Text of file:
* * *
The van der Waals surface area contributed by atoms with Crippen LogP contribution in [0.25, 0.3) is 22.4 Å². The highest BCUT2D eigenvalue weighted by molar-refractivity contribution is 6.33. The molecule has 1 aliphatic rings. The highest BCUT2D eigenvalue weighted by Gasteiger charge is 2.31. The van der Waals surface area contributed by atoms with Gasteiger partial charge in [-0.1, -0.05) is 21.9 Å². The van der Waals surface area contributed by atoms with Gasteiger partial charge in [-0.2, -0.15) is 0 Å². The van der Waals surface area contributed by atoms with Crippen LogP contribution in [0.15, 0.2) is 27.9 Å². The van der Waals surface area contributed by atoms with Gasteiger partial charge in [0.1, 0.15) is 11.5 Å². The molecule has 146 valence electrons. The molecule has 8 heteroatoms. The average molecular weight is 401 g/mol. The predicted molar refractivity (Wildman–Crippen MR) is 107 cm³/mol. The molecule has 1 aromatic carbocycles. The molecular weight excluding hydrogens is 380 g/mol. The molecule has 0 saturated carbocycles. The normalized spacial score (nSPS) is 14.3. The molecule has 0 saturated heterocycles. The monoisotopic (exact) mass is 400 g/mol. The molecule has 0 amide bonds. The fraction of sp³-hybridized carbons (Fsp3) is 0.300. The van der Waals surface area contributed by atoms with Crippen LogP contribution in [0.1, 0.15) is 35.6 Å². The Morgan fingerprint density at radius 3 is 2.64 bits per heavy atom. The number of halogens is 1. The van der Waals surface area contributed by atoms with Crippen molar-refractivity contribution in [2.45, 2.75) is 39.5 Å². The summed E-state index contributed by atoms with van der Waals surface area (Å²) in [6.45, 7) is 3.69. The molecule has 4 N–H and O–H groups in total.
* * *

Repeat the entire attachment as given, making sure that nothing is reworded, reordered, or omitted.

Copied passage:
The van der Waals surface area contributed by atoms with Crippen LogP contribution in [0.25, 0.3) is 22.4 Å². The highest BCUT2D eigenvalue weighted by molar-refractivity contribution is 6.33. The molecule has 1 aliphatic rings. The highest BCUT2D eigenvalue weighted by Gasteiger charge is 2.31. The van der Waals surface area contributed by atoms with Gasteiger partial charge in [-0.1, -0.05) is 21.9 Å². The van der Waals surface area contributed by atoms with Gasteiger partial charge in [-0.2, -0.15) is 0 Å². The van der Waals surface area contributed by atoms with Crippen LogP contribution in [0.15, 0.2) is 27.9 Å². The van der Waals surface area contributed by atoms with Gasteiger partial charge in [0.1, 0.15) is 11.5 Å². The molecule has 146 valence electrons. The molecule has 8 heteroatoms. The average molecular weight is 401 g/mol. The predicted molar refractivity (Wildman–Crippen MR) is 107 cm³/mol. The molecule has 1 aromatic carbocycles. The molecular weight excluding hydrogens is 380 g/mol. The molecule has 0 saturated carbocycles. The normalized spacial score (nSPS) is 14.3. The molecule has 0 saturated heterocycles. The monoisotopic (exact) mass is 400 g/mol. The molecule has 0 amide bonds. The fraction of sp³-hybridized carbons (Fsp3) is 0.300. The van der Waals surface area contributed by atoms with Crippen LogP contribution in [0.1, 0.15) is 35.6 Å². The Morgan fingerprint density at radius 3 is 2.64 bits per heavy atom. The number of halogens is 1. The van der Waals surface area contributed by atoms with Crippen molar-refractivity contribution in [2.45, 2.75) is 39.5 Å². The summed E-state index contributed by atoms with van der Waals surface area (Å²) in [6.45, 7) is 3.69. The molecule has 4 N–H and O–H groups in total.